The spirit's lingering, dying agony;

Smite the sad earth, and with unsparing hand,
Sweep the last trace of being from the land.

Some of the lines are tame, and some of the rhimes are imperfect & but the writer's general view of the times is calculated to make thinking persons look grave, for of a moral reformation little hope can be entertained, when luxury flows in a full torrent, when vice is become a fashionable boast, and when the slang of a mail-coach driver has more attractions than the noblest charms of virtue or of verse.

The opening of this poem seems to be an imitation of a passage in Marmion.


Art. 17. The New School; being an Attempt to illustrate its Prin ciples, Detail, and Advantages. By Sir Thomas Bernard, Bart. The third Edition. 8vo. pp. 111. 28. 6d. Hatchard. The new system of education, here detailed and recommended, is that which was invented by Dr. Bell; and the endeavour of Sir T. Bernard to extend the knowlege and adoption of it corresponds H 2


with those generous and patriotic exertions, for which he has been so long and so honourably distinguished. To render its advantages more striking, the defects of the old mode are first specified; which defects are that it employs many instructors and great expense, to produce small and inconsiderable effects: and that it teaches every thing, but does not allow the pupil to acquire any thing of himself; confining him in the perpetual go-cart of tuition and precluding him from the habit of using and exercising his own faculties. With this is contrasted Dr. Bell's method; the grand principle of which is the division of labour applied to intellectual purposes, and the objects of which are "to continue atten tion without weariness; to quit nothing, until it is distinctly and per manently fixed in the mind; and to make the pupils, the instruments of their own instruction." It is the division of labour in his schools, that leaves the master the easy task of directing the movements of the whole machine, instead of toiling ineffectually at a single part. The principle in manufactories, and in schools, is the same.' Tuition by the pupils themselves is the point on which the whole turns; and this paniphlet gives a full and accurate view of the manner in which it is conducted. On this plan, learning is no longer a toil but an amusement, and the school-room is converted into a kind of literary play-ground. The principles of the New System, the formation of the school, the mode of execution, and the helps and practices, are fully explained; including the tuition of the pupils, the division of the tasks, classification, ushers, teachers, assistants, register of proficiency, rewards and punishments, trial by jury, learning, saying, and relearning the lesson, writing in sand, syllabic and reiterated spelling, syllabic reading, points and stops, writing on slate, arithmetical tables,, &c. On the important topic of moral and religious instruction, we entirely accord with Sir Thomas; who, in opposition to some over-zealous Christians, recommends selections from the plainest parts of scripture to be made for children, in preference to plunging them at once into the abstruse parts of the Bible.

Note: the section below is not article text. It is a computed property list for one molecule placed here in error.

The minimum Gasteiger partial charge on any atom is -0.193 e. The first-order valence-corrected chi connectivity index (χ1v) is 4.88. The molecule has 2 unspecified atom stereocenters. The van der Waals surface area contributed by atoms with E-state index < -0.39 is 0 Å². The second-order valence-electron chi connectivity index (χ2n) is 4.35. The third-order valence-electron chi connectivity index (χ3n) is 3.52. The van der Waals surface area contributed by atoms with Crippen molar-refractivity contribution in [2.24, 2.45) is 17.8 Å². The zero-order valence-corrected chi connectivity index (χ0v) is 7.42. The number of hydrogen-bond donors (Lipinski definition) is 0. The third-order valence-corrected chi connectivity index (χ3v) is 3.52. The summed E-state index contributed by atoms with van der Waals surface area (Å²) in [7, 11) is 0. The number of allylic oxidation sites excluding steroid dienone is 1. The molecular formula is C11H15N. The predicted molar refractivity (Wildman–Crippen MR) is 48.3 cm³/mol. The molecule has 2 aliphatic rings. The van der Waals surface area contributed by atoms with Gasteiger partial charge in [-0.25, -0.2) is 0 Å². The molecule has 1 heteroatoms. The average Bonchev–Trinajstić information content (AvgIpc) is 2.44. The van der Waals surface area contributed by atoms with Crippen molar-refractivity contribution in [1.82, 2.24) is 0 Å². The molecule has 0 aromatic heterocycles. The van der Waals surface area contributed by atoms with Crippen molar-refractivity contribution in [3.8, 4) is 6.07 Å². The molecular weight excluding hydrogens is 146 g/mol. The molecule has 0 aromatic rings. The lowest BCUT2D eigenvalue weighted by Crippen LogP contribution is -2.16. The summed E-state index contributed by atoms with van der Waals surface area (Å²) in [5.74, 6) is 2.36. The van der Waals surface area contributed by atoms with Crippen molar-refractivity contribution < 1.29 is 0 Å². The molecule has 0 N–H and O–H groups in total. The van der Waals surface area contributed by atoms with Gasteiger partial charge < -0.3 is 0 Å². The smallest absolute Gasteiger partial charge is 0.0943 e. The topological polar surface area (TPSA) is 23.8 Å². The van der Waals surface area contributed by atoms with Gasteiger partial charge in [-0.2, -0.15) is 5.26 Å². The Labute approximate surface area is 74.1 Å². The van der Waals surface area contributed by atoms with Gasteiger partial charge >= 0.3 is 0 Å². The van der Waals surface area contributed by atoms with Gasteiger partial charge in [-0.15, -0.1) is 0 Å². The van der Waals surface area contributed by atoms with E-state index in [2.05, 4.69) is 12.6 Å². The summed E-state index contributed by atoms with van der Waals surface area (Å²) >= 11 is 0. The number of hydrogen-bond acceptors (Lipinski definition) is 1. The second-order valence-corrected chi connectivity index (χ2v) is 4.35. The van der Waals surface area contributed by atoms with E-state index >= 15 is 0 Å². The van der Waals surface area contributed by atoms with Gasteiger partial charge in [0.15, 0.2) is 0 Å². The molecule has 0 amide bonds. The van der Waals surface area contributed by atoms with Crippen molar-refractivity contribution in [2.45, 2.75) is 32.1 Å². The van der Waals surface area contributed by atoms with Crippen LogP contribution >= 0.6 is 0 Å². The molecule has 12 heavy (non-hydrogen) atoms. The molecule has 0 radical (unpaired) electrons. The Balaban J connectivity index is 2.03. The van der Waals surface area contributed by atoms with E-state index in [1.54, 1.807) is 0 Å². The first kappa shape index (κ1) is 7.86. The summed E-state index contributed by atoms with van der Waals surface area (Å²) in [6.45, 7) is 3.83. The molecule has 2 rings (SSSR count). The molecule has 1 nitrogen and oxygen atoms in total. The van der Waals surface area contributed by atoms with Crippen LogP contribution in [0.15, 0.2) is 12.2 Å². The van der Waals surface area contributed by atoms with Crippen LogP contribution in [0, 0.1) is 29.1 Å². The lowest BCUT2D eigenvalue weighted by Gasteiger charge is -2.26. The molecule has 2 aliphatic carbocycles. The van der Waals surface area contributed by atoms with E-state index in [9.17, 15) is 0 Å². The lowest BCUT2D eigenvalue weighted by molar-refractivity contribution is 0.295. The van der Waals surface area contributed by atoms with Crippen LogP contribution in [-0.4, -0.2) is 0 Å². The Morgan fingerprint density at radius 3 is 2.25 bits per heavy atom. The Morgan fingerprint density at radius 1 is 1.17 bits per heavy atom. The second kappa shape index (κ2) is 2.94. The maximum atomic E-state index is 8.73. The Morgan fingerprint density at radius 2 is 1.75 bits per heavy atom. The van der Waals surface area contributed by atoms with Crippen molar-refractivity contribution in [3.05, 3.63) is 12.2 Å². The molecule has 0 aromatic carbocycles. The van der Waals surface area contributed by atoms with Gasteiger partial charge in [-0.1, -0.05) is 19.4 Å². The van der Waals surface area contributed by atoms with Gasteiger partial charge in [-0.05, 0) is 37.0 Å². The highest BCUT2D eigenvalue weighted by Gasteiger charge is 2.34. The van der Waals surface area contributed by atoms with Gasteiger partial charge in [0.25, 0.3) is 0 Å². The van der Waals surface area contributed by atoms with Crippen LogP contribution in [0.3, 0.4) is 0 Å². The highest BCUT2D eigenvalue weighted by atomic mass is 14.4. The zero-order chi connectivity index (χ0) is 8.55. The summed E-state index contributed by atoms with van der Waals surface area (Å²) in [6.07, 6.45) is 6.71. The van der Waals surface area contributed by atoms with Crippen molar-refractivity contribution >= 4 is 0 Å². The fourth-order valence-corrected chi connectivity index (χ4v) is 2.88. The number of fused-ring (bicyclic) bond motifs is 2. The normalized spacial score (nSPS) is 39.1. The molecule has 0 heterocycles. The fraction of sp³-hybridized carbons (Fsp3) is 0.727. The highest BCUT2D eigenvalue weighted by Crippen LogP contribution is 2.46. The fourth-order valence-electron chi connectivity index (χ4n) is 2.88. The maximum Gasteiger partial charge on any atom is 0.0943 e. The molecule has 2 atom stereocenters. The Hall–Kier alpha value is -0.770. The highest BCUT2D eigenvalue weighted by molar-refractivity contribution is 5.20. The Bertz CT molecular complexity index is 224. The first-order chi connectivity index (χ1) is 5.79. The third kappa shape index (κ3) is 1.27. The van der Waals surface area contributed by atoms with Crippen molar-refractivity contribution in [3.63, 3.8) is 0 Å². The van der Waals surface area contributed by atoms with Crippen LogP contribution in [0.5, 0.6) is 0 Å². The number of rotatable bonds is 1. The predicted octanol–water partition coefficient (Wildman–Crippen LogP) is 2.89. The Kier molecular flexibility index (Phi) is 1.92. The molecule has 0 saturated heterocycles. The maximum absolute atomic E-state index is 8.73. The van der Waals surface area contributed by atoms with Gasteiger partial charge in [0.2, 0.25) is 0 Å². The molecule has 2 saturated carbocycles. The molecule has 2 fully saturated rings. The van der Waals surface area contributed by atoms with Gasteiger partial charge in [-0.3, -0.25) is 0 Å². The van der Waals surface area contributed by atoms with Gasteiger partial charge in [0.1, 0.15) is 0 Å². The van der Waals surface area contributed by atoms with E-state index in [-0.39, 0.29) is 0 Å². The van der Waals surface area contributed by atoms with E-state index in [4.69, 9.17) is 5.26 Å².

In an appendix, after some illustrative matter, notice is taken of the improvements on Dr. Bell's System, and particularly of those of Mr. Lancaster; of whose personal worth and pretensions the Baronet speaks in terms of commendation: but on comparing the merits of the two systems, he inclines to give the preference to that of the D. D. • A war of words,' it is observed, has been waged by their adherents, like most other wars, without cause on either side: while the only question between Mr. Lancaster and Dr. Bell seems to be, who has done the other the most service: Dr. Bell, by giving to Mr. Lancaster the model on which he has worked; or Mr. Lancaster, by attracting the public attention to the subject, and thereby drawing Dr. Bell from his retirement at Swanage.'

'Some of my readers may prefer one, and some the other of the two schools. I shall be most happy if half of the ignorant poor of this kingdom should have the benefit of one mode, and the other half, of the other. The knowledge which I have of them I have derived from personal attendance. I speak with more confidence of Dr. Bell's, as I have found it easy to understand it but as to Mr. Lancaster's, I am more diffident, having seen the effects, without being able to trace the principle. I shall, however, venture to